Ooredoo: Sheikh Saud Bin Nasser Al Thani's 2017 Telecom Trends

The digital age is a reality, and it is evolving fast. In 2014, 96% of all non-users of the Internet were in emerging markets.

It is here that we believe mobile broadband and mobile technology, if deployed in the right way, have the potential to enhance access to this digital world and make its life-enriching benefits more inclusive for all.

The digital age requires a new approach. This is particularly true in emerging markets. We need organisations to show digital experience leadership to help people enjoy the best possible Internet experience and to make access to the digital world and its online products and services more accessible and affordable.

Yet this will not happen unless we overcome key challenges. As mobile operators work to keep pace with changing customer behaviours and new digital realities, two of the barriers to building an inclusive digital economy through mobile technology stand out for us today:

First, the lack of universal, affordable and inclusive access to mobile broadband. The next billion consumers to come online will be making their digital decisions on a mobile device. Despite the growing access to digital and mobile services, a majority of consumers are choosing not to use these services, especially in emerging markets. Why?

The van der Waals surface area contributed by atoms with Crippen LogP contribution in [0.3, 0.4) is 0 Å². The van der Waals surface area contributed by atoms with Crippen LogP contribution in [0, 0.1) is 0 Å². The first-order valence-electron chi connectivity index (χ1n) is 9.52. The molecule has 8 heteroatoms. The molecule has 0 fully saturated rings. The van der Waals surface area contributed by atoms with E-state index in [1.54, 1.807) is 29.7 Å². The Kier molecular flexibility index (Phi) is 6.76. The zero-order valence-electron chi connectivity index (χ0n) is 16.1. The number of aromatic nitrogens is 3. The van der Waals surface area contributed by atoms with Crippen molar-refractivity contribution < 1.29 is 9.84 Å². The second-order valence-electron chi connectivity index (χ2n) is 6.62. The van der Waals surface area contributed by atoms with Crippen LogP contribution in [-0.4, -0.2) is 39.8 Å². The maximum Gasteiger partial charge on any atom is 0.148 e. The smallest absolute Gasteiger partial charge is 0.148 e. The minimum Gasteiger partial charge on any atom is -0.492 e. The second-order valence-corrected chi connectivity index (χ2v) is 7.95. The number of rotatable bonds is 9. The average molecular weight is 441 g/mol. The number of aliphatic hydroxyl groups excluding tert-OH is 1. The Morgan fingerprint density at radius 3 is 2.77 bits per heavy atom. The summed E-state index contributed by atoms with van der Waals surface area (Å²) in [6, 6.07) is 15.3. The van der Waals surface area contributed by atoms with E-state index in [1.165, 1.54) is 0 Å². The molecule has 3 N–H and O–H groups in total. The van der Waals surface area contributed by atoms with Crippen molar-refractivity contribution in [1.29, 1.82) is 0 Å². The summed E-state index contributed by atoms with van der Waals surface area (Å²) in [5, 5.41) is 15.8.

Common factors include the limited availability of content in local languages, low levels of digital or technological literacy and cost barriers that prevent access to relevant technologies.

In order for the digital economy to further extend its reach in developing markets, it must first be available in the local language of the people trying to access it. There needs to be growing awareness on how to use digital tools, and access to these tools must be affordable at every point - from the cost of a smartphone to the price of the mobile data service.

This is why Ooredoo champions the creation of locally-tailored solutions. In the markets we operate in throughout the Middle East, North Africa and Southeast Asia, we partner with local OTT providers and create local services relevant to its citizens’ needs. Such examples include the FMCG App in Algeria, ‘Telecontact’, Myanmar mobile maternal healthcare app ‘MayMay’, and micro-entrepreneur-finance tool ‘Wobe’ in Indonesia.

Second, infrastructure constraints and limitations. The digital economy can stretch beyond these life-enriching services to enable people, governments and businesses to interact and create value in new ways.

The development of smart city infrastructure is a good example of this. Building smart cities can help many emerging markets address the societal and economic problems that accompany their fast-paced development and urbanisation. Traffic congestion, waste management and resource consumption are all examples of such issues. Smart city solutions via mobile broadband can offer a way to alleviate these issues, improve people’s standard of living and even transform the economic potential of affected cities.